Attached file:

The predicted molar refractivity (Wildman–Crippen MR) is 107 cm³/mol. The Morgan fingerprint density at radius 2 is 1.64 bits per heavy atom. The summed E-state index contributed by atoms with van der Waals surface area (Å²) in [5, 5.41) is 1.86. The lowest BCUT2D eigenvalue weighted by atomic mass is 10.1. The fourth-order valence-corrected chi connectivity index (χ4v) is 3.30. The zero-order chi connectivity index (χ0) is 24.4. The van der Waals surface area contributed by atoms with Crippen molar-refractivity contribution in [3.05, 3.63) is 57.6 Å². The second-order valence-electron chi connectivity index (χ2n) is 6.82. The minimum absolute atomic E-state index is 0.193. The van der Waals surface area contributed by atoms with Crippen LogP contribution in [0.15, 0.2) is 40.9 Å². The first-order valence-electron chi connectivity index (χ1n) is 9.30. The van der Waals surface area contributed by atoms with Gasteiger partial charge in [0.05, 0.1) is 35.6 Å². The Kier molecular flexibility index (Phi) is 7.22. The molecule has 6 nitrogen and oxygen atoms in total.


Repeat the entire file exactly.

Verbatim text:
The predicted molar refractivity (Wildman–Crippen MR) is 107 cm³/mol. The Morgan fingerprint density at radius 2 is 1.64 bits per heavy atom. The summed E-state index contributed by atoms with van der Waals surface area (Å²) in [5, 5.41) is 1.86. The lowest BCUT2D eigenvalue weighted by atomic mass is 10.1. The fourth-order valence-corrected chi connectivity index (χ4v) is 3.30. The zero-order chi connectivity index (χ0) is 24.4. The van der Waals surface area contributed by atoms with Crippen molar-refractivity contribution in [3.05, 3.63) is 57.6 Å². The second-order valence-electron chi connectivity index (χ2n) is 6.82. The minimum absolute atomic E-state index is 0.193. The van der Waals surface area contributed by atoms with Crippen LogP contribution in [0.15, 0.2) is 40.9 Å². The first-order valence-electron chi connectivity index (χ1n) is 9.30. The van der Waals surface area contributed by atoms with Gasteiger partial charge in [0.05, 0.1) is 35.6 Å². The Kier molecular flexibility index (Phi) is 7.22. The molecule has 6 nitrogen and oxygen atoms in total.